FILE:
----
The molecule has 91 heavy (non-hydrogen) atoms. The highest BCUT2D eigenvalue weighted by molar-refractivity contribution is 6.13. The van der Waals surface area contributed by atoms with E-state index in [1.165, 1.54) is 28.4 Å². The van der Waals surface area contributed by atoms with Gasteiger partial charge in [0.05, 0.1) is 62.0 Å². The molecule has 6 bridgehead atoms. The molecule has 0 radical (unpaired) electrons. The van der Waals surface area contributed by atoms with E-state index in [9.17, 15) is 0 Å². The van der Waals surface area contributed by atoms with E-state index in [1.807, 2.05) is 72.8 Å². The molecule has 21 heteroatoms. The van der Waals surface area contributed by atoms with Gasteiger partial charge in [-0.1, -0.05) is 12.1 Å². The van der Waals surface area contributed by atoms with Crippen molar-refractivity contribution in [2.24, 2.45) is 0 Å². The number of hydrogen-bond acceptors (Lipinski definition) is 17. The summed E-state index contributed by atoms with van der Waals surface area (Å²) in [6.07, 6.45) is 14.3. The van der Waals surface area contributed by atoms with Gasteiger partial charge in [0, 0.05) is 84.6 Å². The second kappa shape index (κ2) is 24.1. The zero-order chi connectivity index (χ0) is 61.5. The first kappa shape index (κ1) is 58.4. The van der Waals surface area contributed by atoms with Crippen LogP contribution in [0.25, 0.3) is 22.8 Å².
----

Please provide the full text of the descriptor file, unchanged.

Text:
The molecule has 91 heavy (non-hydrogen) atoms. The highest BCUT2D eigenvalue weighted by molar-refractivity contribution is 6.13. The van der Waals surface area contributed by atoms with E-state index in [1.165, 1.54) is 28.4 Å². The van der Waals surface area contributed by atoms with Gasteiger partial charge in [0.05, 0.1) is 62.0 Å². The molecule has 6 bridgehead atoms. The molecule has 0 radical (unpaired) electrons. The van der Waals surface area contributed by atoms with E-state index in [9.17, 15) is 0 Å². The van der Waals surface area contributed by atoms with E-state index in [1.807, 2.05) is 72.8 Å². The molecule has 21 heteroatoms. The van der Waals surface area contributed by atoms with Gasteiger partial charge in [-0.1, -0.05) is 12.1 Å². The van der Waals surface area contributed by atoms with Crippen molar-refractivity contribution in [2.24, 2.45) is 0 Å². The number of hydrogen-bond acceptors (Lipinski definition) is 17. The summed E-state index contributed by atoms with van der Waals surface area (Å²) in [6.07, 6.45) is 14.3. The van der Waals surface area contributed by atoms with Gasteiger partial charge in [0, 0.05) is 84.6 Å². The second kappa shape index (κ2) is 24.1. The zero-order chi connectivity index (χ0) is 61.5. The first kappa shape index (κ1) is 58.4. The van der Waals surface area contributed by atoms with Crippen LogP contribution in [0.25, 0.3) is 22.8 Å².